During the week, you likely spend cash on a number of transactions— from buying your coffee in the morning to picking up the paper or having your car washed. But with almost 65 percent of India’s population unbanked, there’s a good chance the rupees the barista or car washer earn aren’t making it to a bank account. But with the Reserve Bank of India’s (RBI’s) recent announcement allowing payment banks, financial inclusion may no more be a distant dream. Now that telecom companies and modern trade outlets have the go-ahead from the RBI to open payment banks—where the focus will be on low value, but high volume transactions—the banking gap should hopefully begin to narrow.
How Are Payment Banks Different From Scheduled Banks?
According to RBI, the objective of payment banks is primarily to extend financial inclusion by providing small savings accounts as well as payments and remittance services. Hence, payments banks will offer only a limited range of products including acceptance of demand deposits in the form of current and saving bank deposits, along with payment and remittance of funds. They can invest customer’s money in government securities (G-Sec) and corporate bonds from reputed companies. However, payment banks will steer clear of giving loans and credit facilities.
So, what are some of the characteristics of payment banks? Like any scheduled commercial banks, payment banks will have to maintain a cash reserve ratio (CRR).The entry capital required to set up a payment bank will be Rs. 100 crore. And similar to pre-paid instrument providers (PPIs) like Airtel Money and Vodafone M-Pesa, payment banks will not be allowed to hold more than Rs. 100,000 per customer or be involved in any credit risk.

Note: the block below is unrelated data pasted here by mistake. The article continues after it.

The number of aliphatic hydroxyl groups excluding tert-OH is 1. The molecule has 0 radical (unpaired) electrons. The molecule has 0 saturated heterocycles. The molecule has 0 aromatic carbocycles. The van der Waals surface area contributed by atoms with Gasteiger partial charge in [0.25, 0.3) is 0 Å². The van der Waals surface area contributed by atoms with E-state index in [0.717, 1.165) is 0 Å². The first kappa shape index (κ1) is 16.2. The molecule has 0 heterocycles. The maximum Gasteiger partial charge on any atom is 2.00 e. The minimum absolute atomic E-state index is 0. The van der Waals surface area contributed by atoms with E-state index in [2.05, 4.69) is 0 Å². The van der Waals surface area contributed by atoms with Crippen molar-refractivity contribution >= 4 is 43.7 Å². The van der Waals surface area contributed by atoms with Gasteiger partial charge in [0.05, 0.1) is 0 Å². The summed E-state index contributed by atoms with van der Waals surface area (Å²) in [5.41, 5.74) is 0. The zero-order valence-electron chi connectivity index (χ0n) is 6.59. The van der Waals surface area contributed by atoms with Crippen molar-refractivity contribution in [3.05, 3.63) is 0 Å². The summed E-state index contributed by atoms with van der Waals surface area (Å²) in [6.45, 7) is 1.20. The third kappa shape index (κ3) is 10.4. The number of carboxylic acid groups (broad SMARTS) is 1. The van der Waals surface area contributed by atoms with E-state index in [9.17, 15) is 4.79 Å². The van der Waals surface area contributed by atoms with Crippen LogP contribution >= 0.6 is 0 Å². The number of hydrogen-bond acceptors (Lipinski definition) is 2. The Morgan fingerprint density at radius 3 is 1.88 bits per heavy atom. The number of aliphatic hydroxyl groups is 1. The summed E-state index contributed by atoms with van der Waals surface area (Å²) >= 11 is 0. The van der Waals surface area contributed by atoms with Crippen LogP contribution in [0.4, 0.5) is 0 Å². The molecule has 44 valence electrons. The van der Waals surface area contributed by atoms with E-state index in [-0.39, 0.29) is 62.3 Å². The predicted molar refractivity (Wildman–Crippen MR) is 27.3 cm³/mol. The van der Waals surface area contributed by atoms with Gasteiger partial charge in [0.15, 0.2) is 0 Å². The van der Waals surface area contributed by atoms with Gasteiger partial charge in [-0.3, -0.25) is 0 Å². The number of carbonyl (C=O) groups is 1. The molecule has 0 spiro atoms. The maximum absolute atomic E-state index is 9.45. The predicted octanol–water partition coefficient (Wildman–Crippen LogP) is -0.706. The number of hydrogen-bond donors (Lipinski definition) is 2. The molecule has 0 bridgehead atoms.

Zero-Ing In On Payment Banks’ Consumers
We put our ear to the ground to find out consumer attitudes towards payment banks, reasons why they would consider or not consider this service and what they think the impact would be on the banking industry.
As part of this study, we reached out to both high/mid income as well as low income consumers between 22-60 years old who influence decision making in their households.
A majority of low income consumers have few—if any—existing investments and show little inclination to invest over the next 12 months. This segment’s existing financial requirements are mostly for basic banking transactions like cash deposits, withdrawals and fund transfers.
A resounding 72 percent of consumers—both low income & mid/ high income—say they will consider opening an account with payment banks, with equal preference shown for the retail and telecom sectors. While the acceptance of the low income consumers comes as no surprise given that they are largely underserved by banks, the mid/ high income population has been equally emphatic in its endorsement of payment banks. In what may be a potential concern for scheduled banks, mid/high income consumers have cited the convenience of lesser number of trips to banks as the main appeal of payment banks. Younger consumers are more willing to open payment bank accounts because of convenience.
For more details download the full report (top right).